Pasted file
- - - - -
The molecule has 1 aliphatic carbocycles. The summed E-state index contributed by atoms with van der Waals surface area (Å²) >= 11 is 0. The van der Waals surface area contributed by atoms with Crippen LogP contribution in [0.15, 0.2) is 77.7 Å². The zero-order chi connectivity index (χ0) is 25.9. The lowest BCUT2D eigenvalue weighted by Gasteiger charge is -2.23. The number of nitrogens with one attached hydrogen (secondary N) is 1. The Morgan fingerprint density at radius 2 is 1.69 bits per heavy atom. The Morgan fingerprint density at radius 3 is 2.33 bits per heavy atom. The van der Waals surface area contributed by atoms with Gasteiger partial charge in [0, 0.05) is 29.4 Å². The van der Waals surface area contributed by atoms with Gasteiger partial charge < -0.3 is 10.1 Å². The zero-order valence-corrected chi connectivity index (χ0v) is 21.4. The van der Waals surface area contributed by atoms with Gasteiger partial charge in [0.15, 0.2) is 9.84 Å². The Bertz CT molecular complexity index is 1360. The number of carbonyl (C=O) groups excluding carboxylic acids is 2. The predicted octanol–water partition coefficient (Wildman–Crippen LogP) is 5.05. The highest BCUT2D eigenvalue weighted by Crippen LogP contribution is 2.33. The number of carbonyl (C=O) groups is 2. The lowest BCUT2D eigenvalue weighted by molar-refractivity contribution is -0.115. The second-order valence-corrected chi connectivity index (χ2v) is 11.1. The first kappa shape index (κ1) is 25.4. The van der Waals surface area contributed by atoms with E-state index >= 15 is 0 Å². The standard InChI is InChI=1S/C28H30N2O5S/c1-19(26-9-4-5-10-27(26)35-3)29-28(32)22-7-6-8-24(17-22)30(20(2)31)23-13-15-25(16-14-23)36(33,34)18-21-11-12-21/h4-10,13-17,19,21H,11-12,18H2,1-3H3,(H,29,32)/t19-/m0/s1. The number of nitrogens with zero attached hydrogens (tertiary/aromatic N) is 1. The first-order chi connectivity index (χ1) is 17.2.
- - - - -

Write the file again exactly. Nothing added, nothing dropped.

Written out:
The molecule has 1 aliphatic carbocycles. The summed E-state index contributed by atoms with van der Waals surface area (Å²) >= 11 is 0. The van der Waals surface area contributed by atoms with Crippen LogP contribution in [0.15, 0.2) is 77.7 Å². The zero-order chi connectivity index (χ0) is 25.9. The lowest BCUT2D eigenvalue weighted by Gasteiger charge is -2.23. The number of nitrogens with one attached hydrogen (secondary N) is 1. The Morgan fingerprint density at radius 2 is 1.69 bits per heavy atom. The Morgan fingerprint density at radius 3 is 2.33 bits per heavy atom. The van der Waals surface area contributed by atoms with Gasteiger partial charge in [0, 0.05) is 29.4 Å². The van der Waals surface area contributed by atoms with Gasteiger partial charge < -0.3 is 10.1 Å². The zero-order valence-corrected chi connectivity index (χ0v) is 21.4. The van der Waals surface area contributed by atoms with Gasteiger partial charge in [0.15, 0.2) is 9.84 Å². The Bertz CT molecular complexity index is 1360. The number of carbonyl (C=O) groups excluding carboxylic acids is 2. The predicted octanol–water partition coefficient (Wildman–Crippen LogP) is 5.05. The highest BCUT2D eigenvalue weighted by Crippen LogP contribution is 2.33. The number of carbonyl (C=O) groups is 2. The lowest BCUT2D eigenvalue weighted by molar-refractivity contribution is -0.115. The second-order valence-corrected chi connectivity index (χ2v) is 11.1. The first kappa shape index (κ1) is 25.4. The van der Waals surface area contributed by atoms with E-state index >= 15 is 0 Å². The standard InChI is InChI=1S/C28H30N2O5S/c1-19(26-9-4-5-10-27(26)35-3)29-28(32)22-7-6-8-24(17-22)30(20(2)31)23-13-15-25(16-14-23)36(33,34)18-21-11-12-21/h4-10,13-17,19,21H,11-12,18H2,1-3H3,(H,29,32)/t19-/m0/s1. The number of nitrogens with zero attached hydrogens (tertiary/aromatic N) is 1. The first-order chi connectivity index (χ1) is 17.2.